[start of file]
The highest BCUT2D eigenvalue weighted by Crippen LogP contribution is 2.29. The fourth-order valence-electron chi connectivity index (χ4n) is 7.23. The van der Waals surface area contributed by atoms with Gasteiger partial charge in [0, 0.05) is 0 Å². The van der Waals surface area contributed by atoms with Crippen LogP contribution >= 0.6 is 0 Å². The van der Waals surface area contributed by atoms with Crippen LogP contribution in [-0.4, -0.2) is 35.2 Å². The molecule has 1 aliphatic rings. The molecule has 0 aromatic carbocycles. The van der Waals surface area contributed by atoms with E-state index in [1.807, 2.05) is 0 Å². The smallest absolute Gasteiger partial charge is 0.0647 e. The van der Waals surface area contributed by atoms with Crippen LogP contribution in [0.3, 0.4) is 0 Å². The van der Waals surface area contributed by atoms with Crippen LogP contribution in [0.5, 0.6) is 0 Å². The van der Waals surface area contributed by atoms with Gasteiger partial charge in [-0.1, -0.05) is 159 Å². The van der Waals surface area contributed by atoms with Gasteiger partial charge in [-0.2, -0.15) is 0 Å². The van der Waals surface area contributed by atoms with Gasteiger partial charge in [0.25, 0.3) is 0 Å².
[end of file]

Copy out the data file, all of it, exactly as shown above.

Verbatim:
The highest BCUT2D eigenvalue weighted by Crippen LogP contribution is 2.29. The fourth-order valence-electron chi connectivity index (χ4n) is 7.23. The van der Waals surface area contributed by atoms with Gasteiger partial charge in [0, 0.05) is 0 Å². The van der Waals surface area contributed by atoms with Crippen LogP contribution >= 0.6 is 0 Å². The van der Waals surface area contributed by atoms with Crippen LogP contribution in [-0.4, -0.2) is 35.2 Å². The molecule has 1 aliphatic rings. The molecule has 0 aromatic carbocycles. The van der Waals surface area contributed by atoms with E-state index in [1.807, 2.05) is 0 Å². The smallest absolute Gasteiger partial charge is 0.0647 e. The van der Waals surface area contributed by atoms with Crippen LogP contribution in [0.3, 0.4) is 0 Å². The van der Waals surface area contributed by atoms with Crippen LogP contribution in [0.5, 0.6) is 0 Å². The van der Waals surface area contributed by atoms with Gasteiger partial charge in [-0.1, -0.05) is 159 Å². The van der Waals surface area contributed by atoms with Gasteiger partial charge in [-0.2, -0.15) is 0 Å². The van der Waals surface area contributed by atoms with Gasteiger partial charge in [0.25, 0.3) is 0 Å².